Where the intelligence services have led the way, others have been keen to follow.

Recently a House of Commons committee published a report which openly puts pressure on British law firms to refuse business from Russian clients. The best account of this has been provided by the Canadian academic Paul Robinson:

“……that leads me onto the thing which really struck me about this document [The House of Commons committee report – AM]. This was a statement about the British law firm Linklaters, which managed the flotation of EN+. Shortly before this, the report says ‘Both the EN+ IPO [Initial Public Offering] and the sale of Russian debt in London appear to have been carried out in accordance with the relevant rules and regulatory systems, and there is no obvious evidence of impropriety in a legal sense.Yet, it then goes on to say the following:

We asked Linklaters to appear before the committee to explain their involvement in the flotation of EN+ … They refused. We regret their unwillingness to engage with our inquiry and must leave others to judge whether their work at ‘the forefront of financial, corporate and commercial developments in Russiahas left them so entwined in the corruption of the Kremlin and its supporters that they are no longer able to meet the standards expected of a UK-regulated law firm.”

This is quite outrageous, and also cowardly. The committee in effect accuses Linklaters of corruption, while avoiding complaints of libel by use of the weasel words ‘we leave to others to judge’ – a way of making an accusation while claiming that one hasnt. Whats so outrageous about the statement is that comes straight after a confession that the EN+ flotation was completely above board. Linklaters didnt do anything wrong, and the House of Commons committee knows it. Nevertheless, it sees fit to suggest that the company is ‘no longer able to meet the standards expected of a UK-regulated law firm.

The implication here is that any company which has extensive dealings with Russian enterprises is ‘entwined in the corruption of the Kremlinand so unfit to do business. I cannot interpret this as anything other than an attempt by the committee to threaten British companies and intimidate them into dropping their lawful activities. I consider this disgraceful.

The committees attitude can be seen again towards the end of the report, when it writes that ‘instead of participating in the rules-based system, President Putins regime uses asymmetric methods to achieve its goals, and others – so-called useful idiots – magnify that effect by supporting its propaganda. So, there you have it. People who do with business with Russia are to be publicly shamed as unworthy of the standards expected of the British people, while those who would dare to point this sort of thing out are to be denounced as ‘useful idiots. Having any dealings with Russia makes one a Kremlin stooge.”

Taking their cue from the House of Commons committee, identical pressure on British law firms to refuse to act for

Russian clients is now coming from the media, as explained in this article by the Guardian’s Nick Cohen, which talks of potential Russian clients in these terms:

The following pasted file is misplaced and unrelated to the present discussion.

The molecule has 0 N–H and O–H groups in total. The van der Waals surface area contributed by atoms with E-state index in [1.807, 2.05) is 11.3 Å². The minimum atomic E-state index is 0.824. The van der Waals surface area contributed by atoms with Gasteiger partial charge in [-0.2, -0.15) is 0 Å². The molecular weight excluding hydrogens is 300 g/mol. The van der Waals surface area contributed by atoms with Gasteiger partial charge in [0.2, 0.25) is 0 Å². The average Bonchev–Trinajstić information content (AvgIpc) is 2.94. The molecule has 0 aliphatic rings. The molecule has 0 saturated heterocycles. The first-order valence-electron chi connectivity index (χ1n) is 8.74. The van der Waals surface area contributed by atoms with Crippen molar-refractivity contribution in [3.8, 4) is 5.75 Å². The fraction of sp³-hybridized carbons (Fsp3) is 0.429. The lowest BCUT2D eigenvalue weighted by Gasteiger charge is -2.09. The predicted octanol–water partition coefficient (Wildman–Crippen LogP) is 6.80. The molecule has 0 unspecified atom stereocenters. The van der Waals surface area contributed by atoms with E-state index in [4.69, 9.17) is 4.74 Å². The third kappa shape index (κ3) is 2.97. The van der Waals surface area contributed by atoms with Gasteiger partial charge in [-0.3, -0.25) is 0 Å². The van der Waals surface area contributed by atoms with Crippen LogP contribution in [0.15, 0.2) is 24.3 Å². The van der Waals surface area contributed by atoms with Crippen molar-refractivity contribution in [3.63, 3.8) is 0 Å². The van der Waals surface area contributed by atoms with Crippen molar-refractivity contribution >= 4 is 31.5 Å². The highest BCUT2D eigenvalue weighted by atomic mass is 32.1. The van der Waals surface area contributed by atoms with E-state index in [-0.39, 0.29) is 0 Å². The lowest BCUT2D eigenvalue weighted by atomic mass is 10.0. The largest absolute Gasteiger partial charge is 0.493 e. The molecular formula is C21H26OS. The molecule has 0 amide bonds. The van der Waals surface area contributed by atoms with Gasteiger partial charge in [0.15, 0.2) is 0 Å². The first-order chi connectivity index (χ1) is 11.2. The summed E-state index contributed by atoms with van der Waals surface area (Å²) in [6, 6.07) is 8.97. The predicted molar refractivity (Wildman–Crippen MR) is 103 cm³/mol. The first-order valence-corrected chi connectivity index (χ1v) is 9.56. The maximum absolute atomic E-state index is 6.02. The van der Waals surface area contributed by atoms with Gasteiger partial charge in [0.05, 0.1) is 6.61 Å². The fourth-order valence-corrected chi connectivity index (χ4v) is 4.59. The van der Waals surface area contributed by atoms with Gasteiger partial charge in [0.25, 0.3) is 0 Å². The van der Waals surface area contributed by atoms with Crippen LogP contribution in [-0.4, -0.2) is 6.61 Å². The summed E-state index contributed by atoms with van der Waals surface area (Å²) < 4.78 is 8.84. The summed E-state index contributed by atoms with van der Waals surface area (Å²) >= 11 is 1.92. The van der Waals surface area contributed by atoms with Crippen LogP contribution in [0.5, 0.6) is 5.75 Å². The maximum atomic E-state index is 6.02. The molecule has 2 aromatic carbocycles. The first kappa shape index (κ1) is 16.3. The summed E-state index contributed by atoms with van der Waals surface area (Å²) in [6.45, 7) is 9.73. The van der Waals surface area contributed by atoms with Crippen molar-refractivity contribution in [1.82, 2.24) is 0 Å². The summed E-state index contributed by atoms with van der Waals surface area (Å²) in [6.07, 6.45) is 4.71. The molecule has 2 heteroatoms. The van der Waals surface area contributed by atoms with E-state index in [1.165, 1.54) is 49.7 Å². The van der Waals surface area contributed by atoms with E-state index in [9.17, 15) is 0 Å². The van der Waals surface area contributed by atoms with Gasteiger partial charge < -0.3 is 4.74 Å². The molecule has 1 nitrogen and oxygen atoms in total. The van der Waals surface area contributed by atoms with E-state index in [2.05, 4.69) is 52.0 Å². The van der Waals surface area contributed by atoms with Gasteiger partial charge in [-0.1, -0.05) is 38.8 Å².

“In this conflict, it’s no help to think of oligarchs as businessmen. They are closer to the privileged servants of a warlord or mafia boss. Their wealth is held at Putin’s discretion. If they are told to buy influence in the Balkans or fund an alt-news website, they obey. Companies that raise funds on the London markets or oligarchs who move into Kensington mansions may look like autonomous organisations and individuals but, as Garry Kasparov told the committee: “They are agents of a rogue Russian regime, not businessmen. They are complicit in Putin’s countless crimes. Their companies are not international corporations, but the means to launder money and spread corruption and influence.”

To which I would add that in law-governed states even criminals have the right of legal representation and advice. In Britain, if the House of Commons committee and Nick Cohen gets their way, Russians – whether criminals or not – will be the exception.

What is so bizarre about this is that the spectre of massive Russian economic penetration of Britain conjured up by the House of Commons committee is so far removed from reality. The Economist (no friend of Russia) provides the actual figures:

“….the high profile of London’s high-rolling Russians belies the relatively small role that their money plays in the wider economy. Foreigners hold roughly £10 trillion of British assets. Russia’s share of that is just 0.25%, a smaller proportion than that of Finland and South Korea.

Parts of west London have acquired many new Russian residents, and shops to serve them (including an outfitter of armoured luxury cars). Yet even in “prime” London – that is, the top 5-10% of the market – buyers from eastern Europe and the former Soviet Union account for only 5% of sales, according to data from Savills, a property firm. Outside the capital’s swankiest districts, Russians’ influence is minuscule. The departure of oligarchs might affect prices on some streets in Kensington, but not beyond.

The same is true of Britain’s private schools. Some have done well out of Russian parents. But of the 53,678 foreign pupils who attend schools that belong to the Independent Schools Council, only 2,806 are Russian. China, by contrast, sends 9,008 pupils from its mainland, and a further 5,188 from Hong Kong.

Looking at these figures it is difficult to avoid the conclusion that it is the mere presence of Russians, not their number or their wealth or the illicit way in which some of them supposedly came by their money, which for the British establishment is the problem.”